Thoughtful parenting: From tantrums, tears to reflection, learning
When we think of discipline, we often think, “Aaaargh! My child is acting so spoiled and out of control. I’d better get a handle on this with some strong discipline!” Then, we try to figure out the appropriate punishment or consequences to help our child get with the program.
At our best, we try not to overreact with angry outbursts ourselves. In the book “No Drama Discipline,” authors Dan Siegel and Tina Payne Bryson teach us how to rethink what it means to effectively discipline our children. They give us simple strategies to tame the tantrums and meltdowns, as well as help our kids develop the life skills they need; self-awareness, self-soothing, relationship skills, impulse control and problem solving. The premise is that discipline is not so much about consequences for bad behavior as it is how we respond and teach our children how to manage their big emotions and solve their own problems.
There is a useful analogy for how a child’s brain develops — the upstairs brain and the downstairs brain. Picture a two-story house. The downstairs brain includes the brain stem, responsible for basic functions such as breathing, heartbeat and scanning the environment for danger, and the limbic region, which houses our emotions and memories.
The upstairs brain, the cerebral cortex, is the top part and the smart part responsible for higher-level thinking such as organizing, planning, impulse control, reasoning, empathy, self-awareness and problem solving. When a child’s upstairs brain is activated, he’s more likely to be successful in school, navigating the academic learning expectations as well as the social stressors. He can slow himself down, think before he acts, control his emotions and consider others’ feelings — good stuff.
Babies are born with fully developed downstairs brains, but the upstairs brain is still under construction. Brain science tells us that it doesn’t finish developing until … wait for it … 27. That’s right parents: Get ready for the long haul; adolescence lasts through the 20s.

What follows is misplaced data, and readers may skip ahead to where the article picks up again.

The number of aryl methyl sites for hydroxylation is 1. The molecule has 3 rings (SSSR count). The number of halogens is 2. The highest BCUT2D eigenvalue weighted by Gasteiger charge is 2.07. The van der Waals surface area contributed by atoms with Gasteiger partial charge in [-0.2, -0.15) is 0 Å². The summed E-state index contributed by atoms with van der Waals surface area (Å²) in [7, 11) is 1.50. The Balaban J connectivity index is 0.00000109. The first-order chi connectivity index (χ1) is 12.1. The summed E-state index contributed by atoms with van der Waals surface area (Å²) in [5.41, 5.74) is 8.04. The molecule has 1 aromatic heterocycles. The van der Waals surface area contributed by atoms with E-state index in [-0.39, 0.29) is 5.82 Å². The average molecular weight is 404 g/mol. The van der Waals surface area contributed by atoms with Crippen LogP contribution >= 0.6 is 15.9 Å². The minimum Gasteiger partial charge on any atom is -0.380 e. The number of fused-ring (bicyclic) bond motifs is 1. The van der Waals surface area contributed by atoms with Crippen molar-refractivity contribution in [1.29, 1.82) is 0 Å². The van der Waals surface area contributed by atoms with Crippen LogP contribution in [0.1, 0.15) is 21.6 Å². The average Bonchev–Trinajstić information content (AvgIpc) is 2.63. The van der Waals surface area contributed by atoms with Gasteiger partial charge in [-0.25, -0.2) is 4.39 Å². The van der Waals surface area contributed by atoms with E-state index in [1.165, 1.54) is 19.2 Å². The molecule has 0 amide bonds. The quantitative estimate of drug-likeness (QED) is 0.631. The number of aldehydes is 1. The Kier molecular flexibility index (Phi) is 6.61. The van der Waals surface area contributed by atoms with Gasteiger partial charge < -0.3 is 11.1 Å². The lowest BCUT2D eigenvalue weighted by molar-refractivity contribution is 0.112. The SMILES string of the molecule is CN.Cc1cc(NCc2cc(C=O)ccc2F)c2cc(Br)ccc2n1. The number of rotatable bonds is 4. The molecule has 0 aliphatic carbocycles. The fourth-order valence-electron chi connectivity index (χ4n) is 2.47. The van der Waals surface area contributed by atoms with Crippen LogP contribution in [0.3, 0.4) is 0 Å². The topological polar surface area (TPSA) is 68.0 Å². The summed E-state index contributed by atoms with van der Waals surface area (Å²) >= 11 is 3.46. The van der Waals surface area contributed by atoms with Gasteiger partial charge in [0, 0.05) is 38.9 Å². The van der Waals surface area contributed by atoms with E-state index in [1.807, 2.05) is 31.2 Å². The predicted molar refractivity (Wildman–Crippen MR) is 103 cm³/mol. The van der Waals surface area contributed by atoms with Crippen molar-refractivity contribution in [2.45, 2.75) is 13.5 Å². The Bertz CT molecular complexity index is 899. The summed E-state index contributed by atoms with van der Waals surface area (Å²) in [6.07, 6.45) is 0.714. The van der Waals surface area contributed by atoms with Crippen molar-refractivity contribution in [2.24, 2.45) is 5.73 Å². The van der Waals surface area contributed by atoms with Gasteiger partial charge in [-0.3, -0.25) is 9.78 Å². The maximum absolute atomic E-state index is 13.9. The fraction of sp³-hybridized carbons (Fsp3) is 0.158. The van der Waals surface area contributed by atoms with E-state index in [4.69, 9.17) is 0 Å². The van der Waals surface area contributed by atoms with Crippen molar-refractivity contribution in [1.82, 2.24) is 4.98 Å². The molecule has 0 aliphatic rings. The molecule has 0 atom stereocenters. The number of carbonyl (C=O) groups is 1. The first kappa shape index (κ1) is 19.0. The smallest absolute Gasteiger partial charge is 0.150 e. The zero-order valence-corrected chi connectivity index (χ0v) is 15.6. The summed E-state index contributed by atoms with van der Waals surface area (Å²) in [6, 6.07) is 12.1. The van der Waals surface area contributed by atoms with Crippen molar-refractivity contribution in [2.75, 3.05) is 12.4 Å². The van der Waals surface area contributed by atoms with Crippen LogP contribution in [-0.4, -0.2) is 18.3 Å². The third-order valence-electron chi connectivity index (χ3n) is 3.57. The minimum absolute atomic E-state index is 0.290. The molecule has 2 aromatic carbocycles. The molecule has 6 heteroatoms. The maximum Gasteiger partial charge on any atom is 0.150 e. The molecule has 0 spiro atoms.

We love it when our kids are behaving from the upstairs brain, because that looks like cooperating, staying calm, using reason and thinking about their actions. But the fact is, it is hit or miss with kids. When kids are struggling with big feelings of anger, despair, frustration, excitement or fear, the upstairs brain will often shut down while the downstairs brain is activated.
Neurochemicals, such as adrenaline and cortisol, flood the nervous system, and the fight-or-flight response is amping them up with all sorts of energy. It can be like watching an angry grizzly bear. Often, it’s these crazy times when we swoop in and decide discipline is in order. The problem is, these are the times kids aren’t able to learn, and there’s a good chance we parents have gotten so angry or stressed we aren’t in a position to teach anything decent, either.
This brings us to the main discipline strategy in the book: Connect before you redirect. When you see your child lose it, freak out, come unglued, go ballistic, flip their lid (literally they have flipped their prefrontal cortex right out of functioning), the first thing to do is get control of your own reaction. When kids are dysregulated, the best thing we can do is to stay regulated ourselves. Take a deep breath (a long exhale automatically activates the parasympathetic nervous system — called the rest-and-digest part of our nervous system, and lets us and those around us know we are going for cool and calm), and ask yourself two questions: What is my child feeling right now, and what does my child need to learn right now?
Step two is to connect. Let’s say your child is angry because his brother has antagonized him and he feels disrespected. It pushes old buttons for him. He’s starting to yell and get red faced.
Say something that shows you see his feelings: “It looks like you’re having a tough time right now. You’re really angry at your brother.”
Words don’t really matter at this point, as the limbic brain is not language based (that’s upstairs brain material). Don’t sweat the words; just show in your body language and your facial expression that you understand your child right now, in this moment, and you care that he or she is struggling. Parenting experts call it “attunement.” Being present with their tough feelings is like a gift you give them.
Something for parents to know is that when our kids are misbehaving, it’s often a sign of dysregulation rather than defiance. When kids are dysregulated, we can help them learn the life skill of calming down and solving problems thoughtfully. Emotional connection improves your relationship, so when things get tough, you and your child can get through it together.
Alison Hobson, LCSW, is a counselor at Strawberry Park Elementary School and has a private therapy practice working with children, adolescents, adults and families. She runs support groups for children and parents. Find her at Roger Reynolds & Associates, 970-879-5520 or at psychologytoday.com.
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